Jonas’ video art often explored issues of voyeurism, surveillance and narcissism. In Mirror Piece, the audience is positioned partly as narcissistic voyeurs, invited to gaze at themselves and their peers in the mirrors while also watching staggered, linear configurations of these rectangles of glass manipulated by focused, fashionable performers.

Production image
Mirror Piece is partly a study in voyeurism, surveillance and narcissism.
Perth Institute of Contemporary Art/Perth Festival

The unadorned precision of the movements and variety of arrangements had its own lyricism, quite apart from any social commentary.

Wilder in structure was the politicised jazz-fusion ensemble Irreversible Entanglements. The quintet recalled Sun Ra’s free jazz fantasies, the Africanist stylings of Idris Ackamoor and the verbal potency of Gil Scott Heron.

Five artists performed independent jazzy scribbles and meandering blurts, before coming together for sometimes funky sections (think Herbie Hancock) or harmonious stepped chords. The performers supplemented vocals, drums, bass, saxophone and trumpet with electronics and other instruments, drifting into Jah Wobble territory.

A man plays a trumpet.
The politicised jazz-fusion ensemble Irreversible Entanglements performed independent jazzy scribbles and meandering blurts.
Mark Francesca/Perth Festival

Vocalist Moor Mother urgently repeated her concise phrases, the use of voice musical and percussive more than poetic.

The din offered by the group was at once tense and flowing, epitomising how people of different backgrounds can produce a unified collective without surrendering their identities: anarcho-syndicalism as musical performance.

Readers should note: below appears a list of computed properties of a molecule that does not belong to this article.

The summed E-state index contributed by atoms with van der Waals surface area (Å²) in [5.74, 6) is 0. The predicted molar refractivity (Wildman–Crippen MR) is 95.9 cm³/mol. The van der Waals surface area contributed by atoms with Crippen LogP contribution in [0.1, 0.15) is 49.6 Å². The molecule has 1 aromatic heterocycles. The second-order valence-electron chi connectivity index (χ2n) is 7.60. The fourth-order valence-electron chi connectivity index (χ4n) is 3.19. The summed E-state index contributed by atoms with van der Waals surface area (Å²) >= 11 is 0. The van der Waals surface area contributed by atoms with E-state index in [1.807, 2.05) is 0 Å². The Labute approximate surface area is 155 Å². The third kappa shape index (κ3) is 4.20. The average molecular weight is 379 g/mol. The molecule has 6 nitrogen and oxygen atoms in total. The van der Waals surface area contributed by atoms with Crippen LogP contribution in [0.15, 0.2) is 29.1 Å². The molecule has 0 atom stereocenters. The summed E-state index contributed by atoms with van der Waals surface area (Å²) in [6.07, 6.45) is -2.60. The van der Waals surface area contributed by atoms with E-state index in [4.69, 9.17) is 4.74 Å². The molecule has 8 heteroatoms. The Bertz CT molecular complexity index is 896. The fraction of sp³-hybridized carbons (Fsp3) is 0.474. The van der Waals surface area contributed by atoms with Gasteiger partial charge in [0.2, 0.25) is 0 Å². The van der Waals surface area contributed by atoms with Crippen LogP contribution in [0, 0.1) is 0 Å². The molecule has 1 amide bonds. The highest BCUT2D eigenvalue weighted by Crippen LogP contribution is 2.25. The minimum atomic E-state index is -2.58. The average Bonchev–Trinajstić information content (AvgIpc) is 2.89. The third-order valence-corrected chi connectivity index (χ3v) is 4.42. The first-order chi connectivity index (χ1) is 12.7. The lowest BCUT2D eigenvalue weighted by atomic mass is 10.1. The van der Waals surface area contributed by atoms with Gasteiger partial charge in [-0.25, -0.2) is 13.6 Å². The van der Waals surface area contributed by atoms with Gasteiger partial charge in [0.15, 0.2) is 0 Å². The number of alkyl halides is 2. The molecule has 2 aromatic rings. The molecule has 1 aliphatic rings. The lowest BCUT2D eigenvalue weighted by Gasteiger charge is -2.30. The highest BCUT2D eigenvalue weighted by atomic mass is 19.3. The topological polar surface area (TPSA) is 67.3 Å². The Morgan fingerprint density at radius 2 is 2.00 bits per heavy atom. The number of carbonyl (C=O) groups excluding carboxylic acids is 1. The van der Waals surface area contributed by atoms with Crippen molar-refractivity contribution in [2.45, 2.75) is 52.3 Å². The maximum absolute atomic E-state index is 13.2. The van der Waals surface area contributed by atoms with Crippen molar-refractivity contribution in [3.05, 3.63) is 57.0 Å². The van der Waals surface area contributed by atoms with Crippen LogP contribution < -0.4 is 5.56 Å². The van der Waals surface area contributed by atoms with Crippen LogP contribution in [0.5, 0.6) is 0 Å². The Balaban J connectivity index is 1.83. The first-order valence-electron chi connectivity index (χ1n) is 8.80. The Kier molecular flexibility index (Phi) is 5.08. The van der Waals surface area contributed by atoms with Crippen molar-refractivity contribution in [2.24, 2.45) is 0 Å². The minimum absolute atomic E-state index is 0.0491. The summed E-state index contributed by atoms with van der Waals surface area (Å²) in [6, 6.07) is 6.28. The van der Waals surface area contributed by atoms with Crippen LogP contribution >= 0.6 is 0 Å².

A woman sings.
Vocalist Moor Mother was musical and percussive.
Mark Francesca/Perth Festival

Soul legends Cymande were another standout, with complex funky song structures, often featuring different arrangements in the same piece.

They powered through their best-known song Bra two-thirds in, but later brought the crowd to an exultant conclusion. A well-oiled soul machine of a three-piece brass section, drums, congas, keyboards, bass and guitar, it was fantastic performance by what is now an exemplar for orchestrated creolised soul.

A man at a microphone.
Soul legends Cymande were a standout.
Mark Francesca/Perth Festival

Politics and art

Marrugeku’s Mutiara was the supreme example of politics melding with artistic form.

Marrugeku excels at taking cultural memories of oppression and turning them into conflicted yet energised choreography.

Mutiara is framed around the experience of First Nations, Malay and creole workers in the Australian pearling industry of the early 20th century. The dancers fight impulses from within, generating empowered choreographic expressions.

Production image: three dancers
Marrugeku extol at taking cultural memories of oppression and turning them into choreography.
Prudence Upton/Perth Festival

The choreography is co-devised by performers Soultari Amin
Farid, Dalisa Pigram and Zee Zunnur, together with Ahmat Bin Fadal. It draws on Malay martial arts (silat), First Nations and Malay dance and European dance theatre. Sequences are often marked by abrupt redirections of velocity. Although weaving and flowing, the movement often pauses or pops, before finding new ways out of each temporary arrest. The dancers break through barriers with almost every gesture.

In one eerie sequence, the dancers enter not quite staggering, with black wicker baskets over their heads, hands flailing in slow motion or pointing in awkward poses. Only later did I realise this sequence represented the dancers dreaming of being dressed in diving helmets while finding their way on the bottom of the ocean.

For many festival shows, just the act of putting on the show could be political, but Marrugeku focused on that most complex tool of political expression: the body.